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Vision of Beauty

by Chana Kalsmith

Every good restaurant knows the importance of garnishing a dish to make it more appetizing, but you will rarely find a dog owner adding a sprig of parsley to his dog's Puppy Chow to get his dog to eat. Nor will you see a goat stop on the mountainside and gaze out at the world, awed by its splendor. You never have to speak to your cat about losing some weight in order to meet the right match. Only human beings seem to appreciate aesthetics.

Like everything in the world, our Creator gave us this appreciation for a purpose. In order to understand this purpose, we will look into the Torah and explore the Jewish view of beauty.

"God caused every kind of tree to grow from the ground, attractive to the sight and good for food..." (Genesis 2:9)

The commentator Rabbi Samson Raphael Hirsch asks why this verse mentions "attractive to the sight" before "good for food." He explains that satisfying man's appreciation of beauty comes before gratifying his sense of taste and fulfilling his need for nourishment. This verse justifies and sanctifies our involvement with aesthetics. In fact, the human appreciation of beauty may indicate the higher place intended for man in the scheme of creation. The abundance of beautiful creations on earth and the fact that, as far as we know it, man is the only creature endowed with a sense for enjoying beauty, indicate that the Creator deemed a sense of aesthetics fundamental for man's spiritual and moral calling.

Indeed, the beautiful sights scattered throughout creation, along with man's capacity for deriving pleasure from them, are the principal means for protecting man from becoming completely debased. The pleasure man derives from the beauty in nature and from the beautiful forms with which God fashioned the world, in particular the plant world, is a bridge to deriving pleasure from moral beauty.

The sensitivity to harmony and order in the physical world is related to the sensitivity to harmony and order in the sphere of ethics. In an environment where no consideration is given to harmony and beauty, man can easily become wild. The Hebrew word for evil, "ra," is related to the word "raa," which literally means that which is broken. Evil appears to us as something broken, a disturbance in harmony in which the whole is no longer ruled by one uniform thought.

Rabbi Hirsch is telling us that beauty is order and that an appreciation of physical order will lead to an appreciation of moral order.

How does this work? By teaching us that order is pleasurable. After all, physical beauty is essentially a combination of symmetry, harmony, and order. When the grass is green and the sky is blue and the clouds are white, it's a beautiful day. There are people in the world that everyone would agree are beautiful to look at: they have symmetrical features, their complexion and hair coloring present a harmonious image. This physical beauty exists to help us appreciate order on a moral level.

This may be one of the reasons that humans, as opposed to animals, were created with an appreciation of beauty. As human beings, we are in charge of the morality of the world. We can help others and act justly or (God forbid) create holocausts. The human appreciation of beauty exists in order to help us fulfill our higher purpose. We must recognize that there is an order to the world -- and that order is pleasing on all levels, physical as well as moral.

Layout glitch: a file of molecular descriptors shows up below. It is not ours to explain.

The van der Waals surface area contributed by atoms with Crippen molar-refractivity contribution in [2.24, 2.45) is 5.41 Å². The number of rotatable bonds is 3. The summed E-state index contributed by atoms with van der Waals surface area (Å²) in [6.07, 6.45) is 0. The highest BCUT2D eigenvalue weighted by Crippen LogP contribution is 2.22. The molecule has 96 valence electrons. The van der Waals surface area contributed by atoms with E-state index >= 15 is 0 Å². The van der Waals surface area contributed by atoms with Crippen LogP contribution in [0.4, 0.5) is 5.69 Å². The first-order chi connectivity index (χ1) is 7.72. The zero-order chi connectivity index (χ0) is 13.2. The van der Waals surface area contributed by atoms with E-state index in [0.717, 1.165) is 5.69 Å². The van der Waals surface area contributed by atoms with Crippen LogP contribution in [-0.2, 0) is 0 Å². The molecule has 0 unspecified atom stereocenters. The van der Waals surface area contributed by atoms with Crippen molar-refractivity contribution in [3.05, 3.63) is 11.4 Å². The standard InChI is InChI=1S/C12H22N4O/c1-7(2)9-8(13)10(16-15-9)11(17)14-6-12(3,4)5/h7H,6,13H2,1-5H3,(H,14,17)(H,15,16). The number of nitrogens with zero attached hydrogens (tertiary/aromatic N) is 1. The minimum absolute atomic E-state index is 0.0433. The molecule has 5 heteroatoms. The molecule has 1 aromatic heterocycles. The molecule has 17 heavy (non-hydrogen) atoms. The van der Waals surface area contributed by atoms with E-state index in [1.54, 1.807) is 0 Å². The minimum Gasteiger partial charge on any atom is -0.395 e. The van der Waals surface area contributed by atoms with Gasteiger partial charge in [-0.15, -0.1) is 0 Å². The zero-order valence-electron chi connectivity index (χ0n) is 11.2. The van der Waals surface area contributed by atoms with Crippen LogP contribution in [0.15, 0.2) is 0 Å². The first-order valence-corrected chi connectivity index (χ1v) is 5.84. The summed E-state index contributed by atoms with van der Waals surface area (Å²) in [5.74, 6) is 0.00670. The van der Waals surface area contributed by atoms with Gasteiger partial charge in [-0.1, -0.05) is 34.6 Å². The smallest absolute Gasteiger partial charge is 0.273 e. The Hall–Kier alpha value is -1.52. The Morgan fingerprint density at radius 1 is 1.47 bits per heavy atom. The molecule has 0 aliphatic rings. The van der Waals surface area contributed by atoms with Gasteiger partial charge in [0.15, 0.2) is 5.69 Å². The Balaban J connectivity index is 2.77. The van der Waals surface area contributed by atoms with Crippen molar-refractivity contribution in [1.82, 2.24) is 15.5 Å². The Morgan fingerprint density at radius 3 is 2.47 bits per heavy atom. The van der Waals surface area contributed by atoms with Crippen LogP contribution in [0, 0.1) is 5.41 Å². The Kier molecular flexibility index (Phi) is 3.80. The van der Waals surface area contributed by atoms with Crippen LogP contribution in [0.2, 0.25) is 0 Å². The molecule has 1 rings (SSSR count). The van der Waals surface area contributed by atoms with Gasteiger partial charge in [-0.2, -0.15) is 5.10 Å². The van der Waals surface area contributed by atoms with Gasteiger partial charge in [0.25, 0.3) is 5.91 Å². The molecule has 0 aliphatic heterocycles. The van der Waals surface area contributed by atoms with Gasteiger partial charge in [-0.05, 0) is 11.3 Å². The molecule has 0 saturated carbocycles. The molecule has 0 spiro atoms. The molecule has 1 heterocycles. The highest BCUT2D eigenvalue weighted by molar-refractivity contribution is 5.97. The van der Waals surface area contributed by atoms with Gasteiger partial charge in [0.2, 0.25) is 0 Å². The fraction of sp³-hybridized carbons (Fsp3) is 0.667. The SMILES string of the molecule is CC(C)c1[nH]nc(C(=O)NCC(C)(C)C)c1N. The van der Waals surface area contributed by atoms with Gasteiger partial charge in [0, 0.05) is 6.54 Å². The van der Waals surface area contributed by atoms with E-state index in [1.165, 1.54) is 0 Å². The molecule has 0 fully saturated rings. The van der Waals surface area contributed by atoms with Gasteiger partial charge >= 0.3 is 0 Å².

Now that we understand why aesthetics exist, we must know why some things are more beautiful than others. Why did God create a world with such varied levels of beauty?


Jewish tradition teaches us that the Garden of Eden was a world of truth where outward appearance naturally reflected inner being. Whatever looked beautiful was in fact good. A beautiful apple was healthy to eat, while a poisonous mushroom looked foreboding. Beauty indicated goodness. After Adam and Eve ate from the Tree of Knowledge, beauty and goodness were separated. Everything beautiful was not necessarily good, and everything good was not necessarily beautiful. This deception exists until today.

I learned this lesson well when visiting Yad VaShem, the Israeli national Holocaust museum, in Jerusalem about 10 years ago. There was a painting in the exhibit that depicted a beautiful sunrise over a landscape of mountains. As I approached to have a better look, I saw that the mountains were in fact corpses piled on top of one another and that the sunrise was actually a fire from the crematorium. The image was horrible, violent, and tragic. The painter had captured the horror of affluent, cultured Germany with its evil core. Superficial glances are certainly deceiving.

Thousands of years after the Garden of Eden, we still have the God-given gift of appreciating aesthetics, and we naturally want things that look beautiful to be good. We expect a country that is cultured to be humane. Likewise, a person who is beautiful we hope will act beautifully. Yet today, what is beautiful physically and what is good morally can be quite different. We must look beyond surface beauty to ensure that what is shown to be beautiful is, in fact, good. We need to look into our heritage to relearn what is meant by true beauty. Let's explore this idea by focusing on beauty as it relates to people.


What is true beauty? Most often, when the Torah mentions a beautiful person, it is referring to a person whose outer appearance reflects their inner soul. For example, we are taught about the beauty of our matriarch Sarah. According to our tradition, other women looked like monkeys compared to Sarah. The Talmud says that Sarah was as beautiful at the age of 20 as a seven-year-old child. Yet isn't 20 closer to the ideal age of beauty than seven? What is it about a child that is more beautiful than a young woman?